Dec 13, 2013
Thank You for Your Service
Posted on Oct 4, 2013
By Andrew Bacevich
“Thank You for Your Service”
Nominally a sequel to “The Good Soldiers,” his 2009 account of an American infantry battalion at war in Iraq, David Finkel’s new book actually serves as a perfect companion to George Packer’s recent best-seller, “The Unwinding.” Like Packer, Finkel examines the human detritus left in the wake of fraudulent promises and collapsed illusions. In “The Unwinding,” Packer contemplates the fate of those victimized by cataclysmic economic change. In “Thank You for Your Service,” Finkel looks at those victimized by egregious military malpractice.
The post-industrial, high-tech, information-age economy unveiled near the end of the 20th century supposedly offered a template for permanent prosperity. The Great Recession upended such expectations. Although some Americans have gotten very rich indeed, far larger numbers of ordinary citizens find themselves unemployed and unemployable. With impressive sensitivity, Packer told their story.
Concocted at about the same time, a post-industrial, high-tech, information-age approach to waging war supposedly offered a template for assured victory. Iraq and Afghanistan have shredded such pretensions. Although some high-ranking military and civilian officials found ways to cash in, far larger numbers of ordinary soldiers (and their families) suffered, many of them grievously. In painful, intimate and at times almost voyeuristic detail, Finkel tells their story.
More specifically, Finkel, a reporter with The Washington Post, attends to what he calls the “after war.” His concern is with the soldiers who return from the war zone bearing wounds—and with the loved ones on whom those wounds also become imprinted. Above all, he is concerned with wounds that may not be fully visible—the roughly half-million younger veterans suffering from post-traumatic stress disorder (PTSD), traumatic brain injury or related conditions. Make that a half-million and counting.
To translate this disturbing statistic into flesh and blood, Finkel checks in on some of the soldiers featured in his previous book. What he finds is anger, anxiety, shame, depression, guilt, sleeplessness, self-abuse, spousal abuse, child abuse, alcohol abuse, drug abuse and suicidal tendencies, sometimes acted on, sometimes not. Shouting matches, crying jags and bizarre behavior along with guns and two-pack-a-day smoking habits abound, but not much in the way of useful therapy. Of one soldier Finkel writes, “He began to take sleeping pills to fall asleep and another kind of pill to get back to sleep when he woke up. He took other pills, too, some for pain, others for anxiety. He began to drink so much vodka that his skin smelled of it, and then he started mentioning suicide.”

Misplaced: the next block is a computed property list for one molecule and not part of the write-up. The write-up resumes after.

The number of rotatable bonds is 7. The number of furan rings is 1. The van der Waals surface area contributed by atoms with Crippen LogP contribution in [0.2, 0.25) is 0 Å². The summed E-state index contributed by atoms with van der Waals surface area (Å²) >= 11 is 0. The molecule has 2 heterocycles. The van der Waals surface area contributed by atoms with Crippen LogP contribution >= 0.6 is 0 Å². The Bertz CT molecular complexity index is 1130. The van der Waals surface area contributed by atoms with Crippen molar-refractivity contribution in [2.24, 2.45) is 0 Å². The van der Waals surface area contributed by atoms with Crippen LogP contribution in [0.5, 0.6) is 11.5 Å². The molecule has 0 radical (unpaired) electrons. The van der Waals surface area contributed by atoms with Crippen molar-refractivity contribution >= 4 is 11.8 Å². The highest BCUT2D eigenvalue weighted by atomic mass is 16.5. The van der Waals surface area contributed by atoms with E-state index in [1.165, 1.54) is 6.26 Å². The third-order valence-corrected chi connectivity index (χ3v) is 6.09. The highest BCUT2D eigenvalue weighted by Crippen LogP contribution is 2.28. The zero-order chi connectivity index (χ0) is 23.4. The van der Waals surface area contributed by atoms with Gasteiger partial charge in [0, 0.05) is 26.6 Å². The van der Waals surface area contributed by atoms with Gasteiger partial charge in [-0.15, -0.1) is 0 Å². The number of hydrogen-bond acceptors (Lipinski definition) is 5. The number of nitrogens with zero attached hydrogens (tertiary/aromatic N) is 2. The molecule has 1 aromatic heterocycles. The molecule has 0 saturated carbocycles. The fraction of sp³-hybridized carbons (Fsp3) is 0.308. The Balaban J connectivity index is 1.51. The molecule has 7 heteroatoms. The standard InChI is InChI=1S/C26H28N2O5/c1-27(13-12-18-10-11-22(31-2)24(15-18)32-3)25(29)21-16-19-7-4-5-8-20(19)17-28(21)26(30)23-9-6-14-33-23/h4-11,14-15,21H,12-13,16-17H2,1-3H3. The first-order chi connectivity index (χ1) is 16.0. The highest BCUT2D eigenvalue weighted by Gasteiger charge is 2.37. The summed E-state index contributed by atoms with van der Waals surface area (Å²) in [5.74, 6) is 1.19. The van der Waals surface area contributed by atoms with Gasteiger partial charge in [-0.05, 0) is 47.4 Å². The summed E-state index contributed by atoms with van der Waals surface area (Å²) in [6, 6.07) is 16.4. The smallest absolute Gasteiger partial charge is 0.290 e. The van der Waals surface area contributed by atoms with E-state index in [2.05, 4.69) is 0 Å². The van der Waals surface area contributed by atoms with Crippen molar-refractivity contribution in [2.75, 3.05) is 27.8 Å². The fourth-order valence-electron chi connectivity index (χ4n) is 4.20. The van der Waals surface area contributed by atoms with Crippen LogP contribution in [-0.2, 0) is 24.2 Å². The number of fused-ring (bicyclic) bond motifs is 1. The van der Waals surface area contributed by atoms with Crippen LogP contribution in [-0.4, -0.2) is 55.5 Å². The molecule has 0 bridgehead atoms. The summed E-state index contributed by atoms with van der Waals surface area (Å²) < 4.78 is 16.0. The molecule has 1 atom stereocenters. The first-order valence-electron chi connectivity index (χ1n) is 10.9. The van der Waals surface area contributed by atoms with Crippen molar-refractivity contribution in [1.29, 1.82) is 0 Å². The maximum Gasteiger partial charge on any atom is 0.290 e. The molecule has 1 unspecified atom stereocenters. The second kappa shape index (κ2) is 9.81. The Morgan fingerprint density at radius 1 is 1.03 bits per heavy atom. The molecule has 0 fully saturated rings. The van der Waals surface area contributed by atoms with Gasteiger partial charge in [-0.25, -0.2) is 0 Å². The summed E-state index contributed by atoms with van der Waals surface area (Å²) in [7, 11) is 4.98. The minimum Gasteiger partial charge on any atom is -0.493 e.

Apart from an astonishing facility for prescribing medication—one of Finkel’s protagonists is “taking forty-three pills a day for pain, for anxiety, for depression, for nightmares”—the army has made little apparent headway in caring for this torrent of tormented souls. To judge from Finkel’s description, assistance rendered has been erratic, bureaucratic and ineffective, with soldiers not so much treated as processed. Just gaining entrance into one of the army’s Warrior Transition Battalions (WTB) a troubled soldier needs to collect 39 separate sets of initials from 39 different offices, not all of them adequately staffed or open for business. As a further prerequisite for admission, soldiers must sign a “Contract for Safety.” Apparently assuming that the persons signing the contract are coherent, rational and in full command of their faculties, the text reads in part, “I will not intentionally harm myself or others and if I have thoughts about harming myself or others I will contact my Chain of Command immediately.”
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